Five Stars, Low Language, Low Romance, Low Violence, Nichole Van

I’ve just had an apostrophe

So we’re trying something new today. I confess I’m not sure how it’ll go, but we’re trying it anyway. One of the unique things about our blog is that you get book recommendations from three different points of view. If you’ve noticed the initials at the end of each of our blog posts, those indicate which one of us wrote that particular review. Even though we’re sisters, we’re all three very different. Sometimes however we read and love the same thing! So today we’re giving you what two of us thought about Nichole Van‘s Lightning Struck in the form of a kind of conversation we had then typed here for your enjoyment. Maybe if we become techies we’ll do a video in the future.

Lightning Struck (Brothers Maledetti Book 3) by [Van, Nichole]

“Chiara doesn’t like Jack. Jack doesn’t like Chiara. The story should end there. 
Except . . . maybe Chiara finds herself daydreaming far too often about Jack. And maybe Jack finds Chiara aggravating in an adorable sorta way. Maybe Jack and Chiara find themselves falling in love. The problem, of course, remains.  Jack is a ghost.
And Chiara is not. 

But tackling the problem of Jack’s ghostliness is not straightforward. Soon, Jack and Chiara find themselves embroiled in a mystery which creates more questions about the D’Angelo brothers’ gifts of Second Sight.”

NC – This book was phenomenal, to start with, let’s talk about her amazing ability to convey the feelings of a ghost. I confess I’ve never been a ghost, and don’t know if I could channel that kind of understanding. His yearnings for human contact, his sense of purposelessness, and endless.

MV- That reminds me of one of the quotes you highlighted, “…our eyes couldn’t keep silent.” Even with two characters who couldn’t touch she was able to create chemistry.

NC- I loved how she gave the two main characters empathy in their loss. Him with, well everything, and her with her father. Chiara says, “Loss could describe me, but loss didn’t have to define me.”

MV- It will change you, make you better or worse. It can make you a lot of things, but it doesn’t have to define your life.

NC- All these examples are proof that Nichole Van does a really good job of connecting a reader to a character’s emotions. And yet it’s not just that.

MV- She pulls things out like, “Seeking help doesn’t mean you’re a failure. It means you’re smart.”

NC- And you’re invested in the story not just emotionally but intellectually as well. The best writers involve more than one faculty, pulling on all your senses.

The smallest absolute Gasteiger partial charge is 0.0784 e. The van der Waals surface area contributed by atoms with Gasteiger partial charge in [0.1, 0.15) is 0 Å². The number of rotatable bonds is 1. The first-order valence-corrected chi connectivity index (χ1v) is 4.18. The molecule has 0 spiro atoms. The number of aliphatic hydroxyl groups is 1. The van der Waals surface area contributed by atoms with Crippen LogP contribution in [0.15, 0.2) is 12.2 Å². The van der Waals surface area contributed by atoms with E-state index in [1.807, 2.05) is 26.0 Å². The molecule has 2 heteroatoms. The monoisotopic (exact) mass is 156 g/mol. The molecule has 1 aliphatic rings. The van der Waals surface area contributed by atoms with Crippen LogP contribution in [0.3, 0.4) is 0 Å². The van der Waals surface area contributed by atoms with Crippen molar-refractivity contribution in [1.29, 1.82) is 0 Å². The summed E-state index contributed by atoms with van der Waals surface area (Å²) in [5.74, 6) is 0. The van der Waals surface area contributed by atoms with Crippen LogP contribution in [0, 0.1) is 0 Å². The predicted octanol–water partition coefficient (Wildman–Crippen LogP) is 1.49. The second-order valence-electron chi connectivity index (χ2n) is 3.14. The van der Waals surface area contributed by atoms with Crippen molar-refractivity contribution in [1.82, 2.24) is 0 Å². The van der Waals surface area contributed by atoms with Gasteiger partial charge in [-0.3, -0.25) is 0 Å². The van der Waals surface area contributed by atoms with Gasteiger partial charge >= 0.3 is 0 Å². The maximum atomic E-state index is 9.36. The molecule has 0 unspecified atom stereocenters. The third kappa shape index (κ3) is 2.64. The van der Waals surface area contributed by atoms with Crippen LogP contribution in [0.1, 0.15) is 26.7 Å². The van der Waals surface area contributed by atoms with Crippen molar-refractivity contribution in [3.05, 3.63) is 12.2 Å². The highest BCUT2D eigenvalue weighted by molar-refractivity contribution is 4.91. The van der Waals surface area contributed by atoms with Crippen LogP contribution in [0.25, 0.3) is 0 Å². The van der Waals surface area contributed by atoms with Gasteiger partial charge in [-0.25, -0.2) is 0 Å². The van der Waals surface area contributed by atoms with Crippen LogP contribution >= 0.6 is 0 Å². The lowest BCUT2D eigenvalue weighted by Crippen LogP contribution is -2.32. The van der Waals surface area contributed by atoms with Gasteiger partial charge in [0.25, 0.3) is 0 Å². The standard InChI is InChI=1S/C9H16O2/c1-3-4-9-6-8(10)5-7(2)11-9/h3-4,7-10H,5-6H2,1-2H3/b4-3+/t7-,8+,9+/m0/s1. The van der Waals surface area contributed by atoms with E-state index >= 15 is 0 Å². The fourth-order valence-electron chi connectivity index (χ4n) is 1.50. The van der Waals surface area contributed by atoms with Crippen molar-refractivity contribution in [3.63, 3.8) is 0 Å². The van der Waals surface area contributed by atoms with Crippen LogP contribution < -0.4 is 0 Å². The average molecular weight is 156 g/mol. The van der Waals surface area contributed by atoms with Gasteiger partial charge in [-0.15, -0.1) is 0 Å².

MV- Not in the way where it’s too hard, or too deep.

NC- It doesn’t make you work to the point of making your head hurt. Like pulling in the lightning. The symbolism was beautiful. The way she used it throughout the book and then flipped it on you at the end was masterfully done.

MV- Like the dreams, I kept wondering where she was going with it, and then she used them to pull Chiara even more into the story and the “curse” and her father, I loved it.

NC- Also how she used the crazy ancestor, whose name I’ll have to go look up, but starting with him, was a great foreshadowing. The chapter anchored you in to needing to know what happens next. But it was also a great subliminal message, whether she meant it or not. It’s often the over looked, or the dismissed “crazies” that hold the greatest answers.

MV- Her writing is always full of little gems of wisdom. Entertainment in the best form, engaging, touching, and uplifting.

NC- She ended with one. “We would live happily ever after, Chiara and I. Why did I know that? Because we were both committed to becoming our best, most-whole selves.” That’s what love is about. Twenty-Five years down the road chemistry and passion will not be what has held you together, but being committed to being your best self, will be.

MV – Not being the best you your partner wants, but your best self.

NC- It was brilliant of Nichole to start with the tension and friction of the characters in the beginning. Showing how much they annoyed each other, than used those things to draw the characters together and help them see that’s exactly what they each needed and then to end with that thought, was a beautiful narrative arc.

MV- So Five stars from me

NC- and me, definitely a must read. Can’t wait for Tennyson’s story!

1 thought on “I’ve just had an apostrophe”

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